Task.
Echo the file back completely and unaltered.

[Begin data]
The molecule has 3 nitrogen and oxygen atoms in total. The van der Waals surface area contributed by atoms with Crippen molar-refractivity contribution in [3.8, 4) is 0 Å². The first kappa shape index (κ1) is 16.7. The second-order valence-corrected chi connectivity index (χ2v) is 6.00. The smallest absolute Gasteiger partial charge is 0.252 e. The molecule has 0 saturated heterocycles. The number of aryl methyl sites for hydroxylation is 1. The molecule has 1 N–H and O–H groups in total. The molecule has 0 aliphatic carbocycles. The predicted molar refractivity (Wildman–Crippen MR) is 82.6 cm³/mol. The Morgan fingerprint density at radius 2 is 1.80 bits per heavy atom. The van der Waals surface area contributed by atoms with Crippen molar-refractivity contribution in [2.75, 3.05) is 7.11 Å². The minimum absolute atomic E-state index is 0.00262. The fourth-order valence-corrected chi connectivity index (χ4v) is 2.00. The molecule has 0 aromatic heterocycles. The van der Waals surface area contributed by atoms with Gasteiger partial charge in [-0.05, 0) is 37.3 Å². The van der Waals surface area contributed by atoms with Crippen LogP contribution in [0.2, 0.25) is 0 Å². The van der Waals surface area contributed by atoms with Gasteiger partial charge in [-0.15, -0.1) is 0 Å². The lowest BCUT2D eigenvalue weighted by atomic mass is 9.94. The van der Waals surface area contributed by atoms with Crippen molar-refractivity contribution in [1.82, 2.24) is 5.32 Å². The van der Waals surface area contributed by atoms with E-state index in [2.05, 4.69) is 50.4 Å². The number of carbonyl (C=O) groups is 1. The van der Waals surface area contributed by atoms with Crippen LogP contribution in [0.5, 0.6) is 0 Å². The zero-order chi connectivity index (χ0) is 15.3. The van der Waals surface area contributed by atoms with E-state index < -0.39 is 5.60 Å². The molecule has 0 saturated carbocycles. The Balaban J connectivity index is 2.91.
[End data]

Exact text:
The molecule has 3 nitrogen and oxygen atoms in total. The van der Waals surface area contributed by atoms with Crippen molar-refractivity contribution in [3.8, 4) is 0 Å². The first kappa shape index (κ1) is 16.7. The second-order valence-corrected chi connectivity index (χ2v) is 6.00. The smallest absolute Gasteiger partial charge is 0.252 e. The molecule has 0 saturated heterocycles. The number of aryl methyl sites for hydroxylation is 1. The molecule has 1 N–H and O–H groups in total. The molecule has 0 aliphatic carbocycles. The predicted molar refractivity (Wildman–Crippen MR) is 82.6 cm³/mol. The Morgan fingerprint density at radius 2 is 1.80 bits per heavy atom. The van der Waals surface area contributed by atoms with Crippen molar-refractivity contribution in [2.75, 3.05) is 7.11 Å². The minimum absolute atomic E-state index is 0.00262. The fourth-order valence-corrected chi connectivity index (χ4v) is 2.00. The molecule has 0 aromatic heterocycles. The van der Waals surface area contributed by atoms with Gasteiger partial charge in [-0.05, 0) is 37.3 Å². The van der Waals surface area contributed by atoms with Crippen LogP contribution in [0.2, 0.25) is 0 Å². The van der Waals surface area contributed by atoms with Gasteiger partial charge in [-0.15, -0.1) is 0 Å². The lowest BCUT2D eigenvalue weighted by atomic mass is 9.94. The van der Waals surface area contributed by atoms with Crippen molar-refractivity contribution in [1.82, 2.24) is 5.32 Å². The van der Waals surface area contributed by atoms with E-state index in [2.05, 4.69) is 50.4 Å². The number of carbonyl (C=O) groups is 1. The van der Waals surface area contributed by atoms with Crippen LogP contribution in [0.5, 0.6) is 0 Å². The zero-order chi connectivity index (χ0) is 15.3. The van der Waals surface area contributed by atoms with E-state index < -0.39 is 5.60 Å². The molecule has 0 saturated carbocycles. The Balaban J connectivity index is 2.91.